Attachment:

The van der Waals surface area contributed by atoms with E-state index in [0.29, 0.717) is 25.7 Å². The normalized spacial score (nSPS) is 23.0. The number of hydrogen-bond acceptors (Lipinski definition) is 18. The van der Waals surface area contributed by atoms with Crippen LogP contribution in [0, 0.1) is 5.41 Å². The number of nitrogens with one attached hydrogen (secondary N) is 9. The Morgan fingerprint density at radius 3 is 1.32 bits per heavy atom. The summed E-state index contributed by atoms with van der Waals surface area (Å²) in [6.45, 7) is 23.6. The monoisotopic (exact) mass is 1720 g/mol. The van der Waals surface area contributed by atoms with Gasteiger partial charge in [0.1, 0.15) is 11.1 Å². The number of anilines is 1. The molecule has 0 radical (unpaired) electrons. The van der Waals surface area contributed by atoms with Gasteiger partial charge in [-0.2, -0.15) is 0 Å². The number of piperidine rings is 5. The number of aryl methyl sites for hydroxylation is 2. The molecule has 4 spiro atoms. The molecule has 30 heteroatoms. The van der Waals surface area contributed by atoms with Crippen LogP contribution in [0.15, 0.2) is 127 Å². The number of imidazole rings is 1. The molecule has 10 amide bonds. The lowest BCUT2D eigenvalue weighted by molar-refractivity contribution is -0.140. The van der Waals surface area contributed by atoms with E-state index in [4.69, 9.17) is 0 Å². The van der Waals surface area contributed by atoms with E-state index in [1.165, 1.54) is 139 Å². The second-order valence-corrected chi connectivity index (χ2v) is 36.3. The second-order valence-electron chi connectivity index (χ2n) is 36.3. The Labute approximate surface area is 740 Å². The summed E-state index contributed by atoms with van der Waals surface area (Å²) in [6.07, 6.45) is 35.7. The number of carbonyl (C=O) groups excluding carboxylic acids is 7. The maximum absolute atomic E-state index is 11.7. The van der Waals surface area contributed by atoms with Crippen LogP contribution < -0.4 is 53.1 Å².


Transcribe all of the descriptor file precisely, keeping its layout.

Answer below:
The van der Waals surface area contributed by atoms with E-state index in [0.29, 0.717) is 25.7 Å². The normalized spacial score (nSPS) is 23.0. The number of hydrogen-bond acceptors (Lipinski definition) is 18. The van der Waals surface area contributed by atoms with Crippen LogP contribution in [0, 0.1) is 5.41 Å². The number of nitrogens with one attached hydrogen (secondary N) is 9. The Morgan fingerprint density at radius 3 is 1.32 bits per heavy atom. The summed E-state index contributed by atoms with van der Waals surface area (Å²) in [6.45, 7) is 23.6. The monoisotopic (exact) mass is 1720 g/mol. The van der Waals surface area contributed by atoms with Gasteiger partial charge in [0.1, 0.15) is 11.1 Å². The number of anilines is 1. The molecule has 0 radical (unpaired) electrons. The van der Waals surface area contributed by atoms with Gasteiger partial charge in [-0.2, -0.15) is 0 Å². The number of piperidine rings is 5. The number of aryl methyl sites for hydroxylation is 2. The molecule has 4 spiro atoms. The molecule has 30 heteroatoms. The van der Waals surface area contributed by atoms with Crippen LogP contribution in [0.15, 0.2) is 127 Å². The number of imidazole rings is 1. The molecule has 10 amide bonds. The lowest BCUT2D eigenvalue weighted by molar-refractivity contribution is -0.140. The van der Waals surface area contributed by atoms with E-state index in [4.69, 9.17) is 0 Å². The van der Waals surface area contributed by atoms with E-state index in [1.165, 1.54) is 139 Å². The second-order valence-corrected chi connectivity index (χ2v) is 36.3. The second-order valence-electron chi connectivity index (χ2n) is 36.3. The Labute approximate surface area is 740 Å². The summed E-state index contributed by atoms with van der Waals surface area (Å²) in [6.07, 6.45) is 35.7. The number of carbonyl (C=O) groups excluding carboxylic acids is 7. The maximum absolute atomic E-state index is 11.7. The van der Waals surface area contributed by atoms with Crippen LogP contribution < -0.4 is 53.1 Å².